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One of the most popular items in the world of toys and collectibles is the die-cast car, which is a scale model of a real or fantasy car that has been manufactured by the die-casting method and is usually made from metal, plastic or a combination of both. The metal that a die-cast car is comprised of is usually an alloy of zinc and aluminum, known as zamak, which is a cheap metal to produce and is also easy to work with. A die-cast car can be a crude copy of an actual car, while others are very detailed replicas that copy tiny details such as engines or moving parts, like doors or wheels, of their real counterparts.
Prior to the mass production of the toy die-cast car for children and collectors everywhere, a popular hobby in the late 19th and early 20th centuries was to build small replicas of machines and vehicles. These early toys were often cast using a lead alloy that was difficult to work with and produced replicas that lacked in many details. For instance, the body of a car would not usually be hollowed out or have an interior. Before World War II, it was realized that there was a market for the die-cast car and other vehicles to be mass produced, and the process was quickly refined, not only to manufacture the toys faster, but also with a much greater level of detail.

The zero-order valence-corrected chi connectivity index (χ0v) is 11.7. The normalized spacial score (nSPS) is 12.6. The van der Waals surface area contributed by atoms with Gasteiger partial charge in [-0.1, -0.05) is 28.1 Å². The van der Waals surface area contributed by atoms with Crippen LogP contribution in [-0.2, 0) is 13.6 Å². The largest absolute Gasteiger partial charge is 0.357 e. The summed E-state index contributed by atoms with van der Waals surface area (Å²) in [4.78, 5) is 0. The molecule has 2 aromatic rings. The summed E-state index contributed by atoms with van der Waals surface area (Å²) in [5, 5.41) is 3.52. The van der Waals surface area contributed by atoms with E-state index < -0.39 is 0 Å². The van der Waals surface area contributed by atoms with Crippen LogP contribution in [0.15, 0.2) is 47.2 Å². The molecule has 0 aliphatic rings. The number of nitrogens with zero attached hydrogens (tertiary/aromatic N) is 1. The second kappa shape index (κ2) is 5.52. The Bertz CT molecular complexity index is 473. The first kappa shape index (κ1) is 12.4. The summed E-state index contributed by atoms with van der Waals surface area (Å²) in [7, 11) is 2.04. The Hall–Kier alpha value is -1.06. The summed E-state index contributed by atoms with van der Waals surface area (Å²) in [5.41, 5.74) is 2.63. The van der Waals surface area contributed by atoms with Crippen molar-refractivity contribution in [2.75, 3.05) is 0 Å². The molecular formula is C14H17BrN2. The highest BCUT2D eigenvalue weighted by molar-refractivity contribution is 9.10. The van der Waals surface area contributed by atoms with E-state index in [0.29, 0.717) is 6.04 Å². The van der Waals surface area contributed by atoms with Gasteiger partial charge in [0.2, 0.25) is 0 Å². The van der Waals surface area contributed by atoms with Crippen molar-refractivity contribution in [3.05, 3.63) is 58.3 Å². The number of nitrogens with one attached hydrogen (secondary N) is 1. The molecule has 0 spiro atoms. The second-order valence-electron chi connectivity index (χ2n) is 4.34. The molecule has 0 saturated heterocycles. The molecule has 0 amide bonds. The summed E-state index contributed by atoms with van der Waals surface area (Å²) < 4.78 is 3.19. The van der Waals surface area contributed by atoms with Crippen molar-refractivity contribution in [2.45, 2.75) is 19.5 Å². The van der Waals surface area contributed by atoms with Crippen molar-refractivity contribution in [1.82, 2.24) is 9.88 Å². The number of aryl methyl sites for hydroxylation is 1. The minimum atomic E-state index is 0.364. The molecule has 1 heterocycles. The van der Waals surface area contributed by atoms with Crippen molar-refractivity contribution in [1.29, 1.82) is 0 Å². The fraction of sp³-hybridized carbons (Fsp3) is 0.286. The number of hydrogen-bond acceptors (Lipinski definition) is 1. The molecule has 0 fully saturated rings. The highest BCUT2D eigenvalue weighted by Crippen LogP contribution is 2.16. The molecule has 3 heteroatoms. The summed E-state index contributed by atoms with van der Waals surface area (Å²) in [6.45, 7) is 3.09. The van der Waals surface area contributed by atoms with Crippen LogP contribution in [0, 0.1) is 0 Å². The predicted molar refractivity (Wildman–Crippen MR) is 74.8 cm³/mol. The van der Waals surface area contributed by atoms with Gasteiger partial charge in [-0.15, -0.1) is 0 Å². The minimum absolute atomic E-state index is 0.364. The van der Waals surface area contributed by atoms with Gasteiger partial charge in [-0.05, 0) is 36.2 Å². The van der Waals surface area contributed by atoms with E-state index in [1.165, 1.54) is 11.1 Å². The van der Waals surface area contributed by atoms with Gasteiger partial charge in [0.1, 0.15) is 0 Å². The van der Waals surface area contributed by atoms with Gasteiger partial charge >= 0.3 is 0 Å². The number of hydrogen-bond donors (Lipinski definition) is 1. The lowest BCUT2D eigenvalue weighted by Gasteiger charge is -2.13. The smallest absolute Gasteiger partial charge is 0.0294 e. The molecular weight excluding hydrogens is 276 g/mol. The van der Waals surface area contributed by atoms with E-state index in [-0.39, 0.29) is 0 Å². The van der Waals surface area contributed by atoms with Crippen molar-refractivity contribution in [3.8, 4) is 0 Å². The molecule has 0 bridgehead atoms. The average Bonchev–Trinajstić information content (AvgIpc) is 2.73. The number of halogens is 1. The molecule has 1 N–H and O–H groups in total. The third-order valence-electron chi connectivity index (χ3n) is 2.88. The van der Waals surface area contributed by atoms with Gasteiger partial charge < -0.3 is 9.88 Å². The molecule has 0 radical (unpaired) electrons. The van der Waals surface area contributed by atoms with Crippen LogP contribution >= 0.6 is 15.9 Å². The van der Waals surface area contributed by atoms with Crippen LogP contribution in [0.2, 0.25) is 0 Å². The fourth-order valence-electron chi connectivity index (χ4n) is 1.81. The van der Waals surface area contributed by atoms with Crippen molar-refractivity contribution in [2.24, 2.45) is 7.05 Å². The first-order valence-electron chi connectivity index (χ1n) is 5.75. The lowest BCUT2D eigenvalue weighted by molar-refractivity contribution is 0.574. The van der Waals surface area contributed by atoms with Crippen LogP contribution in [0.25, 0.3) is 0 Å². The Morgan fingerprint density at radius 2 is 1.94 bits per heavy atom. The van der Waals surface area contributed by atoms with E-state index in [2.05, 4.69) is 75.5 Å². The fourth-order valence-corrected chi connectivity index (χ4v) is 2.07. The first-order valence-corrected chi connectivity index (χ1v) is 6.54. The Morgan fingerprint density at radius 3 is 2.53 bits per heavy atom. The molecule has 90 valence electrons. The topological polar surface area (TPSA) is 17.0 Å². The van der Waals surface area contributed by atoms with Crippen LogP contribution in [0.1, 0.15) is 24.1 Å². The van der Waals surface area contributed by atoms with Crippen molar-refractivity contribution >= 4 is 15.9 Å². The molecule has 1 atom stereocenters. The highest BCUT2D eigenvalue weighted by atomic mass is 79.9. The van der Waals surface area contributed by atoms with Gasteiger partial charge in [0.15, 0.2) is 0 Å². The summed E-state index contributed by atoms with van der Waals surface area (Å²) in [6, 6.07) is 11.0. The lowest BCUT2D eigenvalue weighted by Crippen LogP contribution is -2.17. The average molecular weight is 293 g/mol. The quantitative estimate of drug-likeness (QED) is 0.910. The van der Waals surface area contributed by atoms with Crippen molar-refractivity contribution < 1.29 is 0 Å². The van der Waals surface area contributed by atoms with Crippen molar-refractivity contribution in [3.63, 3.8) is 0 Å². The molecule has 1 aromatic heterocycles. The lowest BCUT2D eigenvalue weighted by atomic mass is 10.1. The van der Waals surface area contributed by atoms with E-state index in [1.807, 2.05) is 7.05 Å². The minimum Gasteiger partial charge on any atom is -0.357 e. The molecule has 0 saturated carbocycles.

Today, there are limitless variations that are possible in a die-cast car. Most are based on actual vehicles, while others are either based upon fictional vehicles or are completely made up by the manufacturer. Another difference that can be found from one die-cast car to another is that of its scale, or size, some being tiny replicas the size of a matchbook and others being as large as one can imagine. Along with many of these toy cars are accessories, such as racetracks or play sets, made so a child can utilize his or her imagination when playing with die-cast cars.
The detail in a modern die-cast car includes color that is faithful to an actual vehicle’s paint job, a wider range of moving parts, better running gear, individual customizations and more, all of which can be produced at a price affordable to the collector. Some of these collectors are children, of course, who love to play with the vehicles and do not care about the monetary value of their vehicle replicas. Other collectors, young and old alike, make it a point to keep the die-cast vehicles in their collection in pristine condition, going so far as to not remove them from their original packaging in hopes that the value will increase over time.
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